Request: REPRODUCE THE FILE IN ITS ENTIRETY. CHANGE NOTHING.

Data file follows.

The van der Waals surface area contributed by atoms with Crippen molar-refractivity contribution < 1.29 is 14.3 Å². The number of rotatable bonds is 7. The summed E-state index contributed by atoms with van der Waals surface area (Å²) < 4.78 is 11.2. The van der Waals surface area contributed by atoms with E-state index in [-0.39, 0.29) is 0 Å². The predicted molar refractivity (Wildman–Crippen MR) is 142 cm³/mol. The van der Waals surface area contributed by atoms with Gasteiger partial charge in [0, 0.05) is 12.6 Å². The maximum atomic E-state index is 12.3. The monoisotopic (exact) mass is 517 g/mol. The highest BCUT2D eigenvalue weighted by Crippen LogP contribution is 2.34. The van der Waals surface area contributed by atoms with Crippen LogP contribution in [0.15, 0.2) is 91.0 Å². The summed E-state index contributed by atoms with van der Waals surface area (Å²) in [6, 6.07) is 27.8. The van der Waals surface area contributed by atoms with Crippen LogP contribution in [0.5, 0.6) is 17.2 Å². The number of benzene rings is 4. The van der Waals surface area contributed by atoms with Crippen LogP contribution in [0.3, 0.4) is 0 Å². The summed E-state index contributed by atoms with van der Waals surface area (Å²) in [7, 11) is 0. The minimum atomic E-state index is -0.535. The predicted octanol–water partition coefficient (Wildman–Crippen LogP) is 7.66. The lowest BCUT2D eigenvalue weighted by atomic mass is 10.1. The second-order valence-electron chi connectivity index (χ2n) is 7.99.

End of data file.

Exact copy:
The van der Waals surface area contributed by atoms with Crippen molar-refractivity contribution < 1.29 is 14.3 Å². The number of rotatable bonds is 7. The summed E-state index contributed by atoms with van der Waals surface area (Å²) < 4.78 is 11.2. The van der Waals surface area contributed by atoms with E-state index in [-0.39, 0.29) is 0 Å². The predicted molar refractivity (Wildman–Crippen MR) is 142 cm³/mol. The van der Waals surface area contributed by atoms with Gasteiger partial charge in [0, 0.05) is 12.6 Å². The maximum atomic E-state index is 12.3. The monoisotopic (exact) mass is 517 g/mol. The highest BCUT2D eigenvalue weighted by Crippen LogP contribution is 2.34. The van der Waals surface area contributed by atoms with Crippen LogP contribution in [0.15, 0.2) is 91.0 Å². The summed E-state index contributed by atoms with van der Waals surface area (Å²) in [6, 6.07) is 27.8. The van der Waals surface area contributed by atoms with Crippen LogP contribution in [0.5, 0.6) is 17.2 Å². The number of benzene rings is 4. The van der Waals surface area contributed by atoms with Crippen LogP contribution in [0.3, 0.4) is 0 Å². The summed E-state index contributed by atoms with van der Waals surface area (Å²) in [7, 11) is 0. The minimum atomic E-state index is -0.535. The predicted octanol–water partition coefficient (Wildman–Crippen LogP) is 7.66. The lowest BCUT2D eigenvalue weighted by atomic mass is 10.1. The second-order valence-electron chi connectivity index (χ2n) is 7.99.